In the apartment where I babysit, there is something that has long puzzled me. Hanging beside the butcher’s block is a cloth sack where the family tosses the ends of baguettes. A baguette has approximately 24 hours in which to be consumed, and after this small window, its lack of preservatives turns it into something more resembling a brick. I am being generous with this 24-hour window; the girls I watch complain if I try to give them that morning’s baguette at dinnertime. Therefore, I understand why you would have to throw away a surprising amount of baguette, but I don’t get the bag. It will be there for weeks, and then suddenly be empty. My first thought was that they maybe take it to their country home and feed ducks, but then I remembered that ducks have no teeth, and would have no mechanism of dissecting and digesting the rock-hard month-old bread. Maybe they eventually just throw it away. But then, why not just throw it away in the first place? Is this some remnant of French peasant life that has seeped its way into bourgeois French society? I wouldn’t be that surprised, as I am often shocked by very primitive elements in this most chic culture.
But the real question that I have is, how do they have leftover baguette? I do not need a bag for my dried baguette, because very rarely does a baguette endure longer than 24 hours before it is lovingly, albeit voraciously, consumed. During my first couple months in Paris, the baguette barely made it 4 hours, as half was usual consumed during my endless climb of stairs. What remained after my meal was then slathered in Nutella and enjoyed as dessert. I excused this baguette frenzy under the disclaimer that my favorite boulangerie (as seen in the pictures) was closed on weekends so I needed to profit from its days open.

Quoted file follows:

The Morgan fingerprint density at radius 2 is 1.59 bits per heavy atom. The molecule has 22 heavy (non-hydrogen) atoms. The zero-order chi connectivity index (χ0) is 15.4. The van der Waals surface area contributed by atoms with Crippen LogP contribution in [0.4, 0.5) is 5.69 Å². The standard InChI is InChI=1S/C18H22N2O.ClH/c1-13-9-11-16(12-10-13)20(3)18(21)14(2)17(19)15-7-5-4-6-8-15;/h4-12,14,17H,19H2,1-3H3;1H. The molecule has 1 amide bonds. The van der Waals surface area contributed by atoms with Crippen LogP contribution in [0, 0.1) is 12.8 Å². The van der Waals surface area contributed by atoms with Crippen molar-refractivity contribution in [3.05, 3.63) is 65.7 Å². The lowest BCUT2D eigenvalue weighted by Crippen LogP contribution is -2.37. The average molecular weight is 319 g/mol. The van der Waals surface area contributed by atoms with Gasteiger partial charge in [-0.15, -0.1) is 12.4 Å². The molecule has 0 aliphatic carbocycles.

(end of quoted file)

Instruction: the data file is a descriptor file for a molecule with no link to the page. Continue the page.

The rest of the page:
I have calmed a little in my carb love, and as one person can’t (ok, shouldn’t – it is totally possible) eat a baguette in one meal, I am often faced with the question of what to do with my dried out baguette the day after. Throwing it out is only an option that I reserve for inferior baguettes, or ones I forgot about until the fossilized. To avoid the fate of the bread Nutella binge, I have found several ways for resurrecting dried baguette. I originally tried to microwave it, which revives the interior for approximately 30 seconds before it collapses into a concrete state from which there is no recovery. I learned my lesson. Without a toaster or oven (wherein I could make bread pudding – yum) I resort to the following options:
For slightly dry: Mixing olive oil, fresh Parmesan, and diced herbs atones for any dryness, as the bread becomes a vehicle for sauce. This same theory applies to sopping up soup or fresh marinara.
For rather dry: Cut in chunks and sauté in olive oil to make homemade croutons. Then toss with spinach, smashed fresh cherries, balsamic vinegar, and feta. Moral of story: when all else fails, just add more cheese
For very dry (we are talking 36 hours or so here): Day after baguette toast, one of my favorites, made in a skillet with sizzling butter and then spread with lavender honey.
While I am babysitting, I submit to the unfathomable ways of the French and toss the rejected baguette ends into the cloth bag. But not chez moi. A bag of dried baguettes hanging in the kitchen is a testament to a self-control that I have not yet developed, nor do I care to.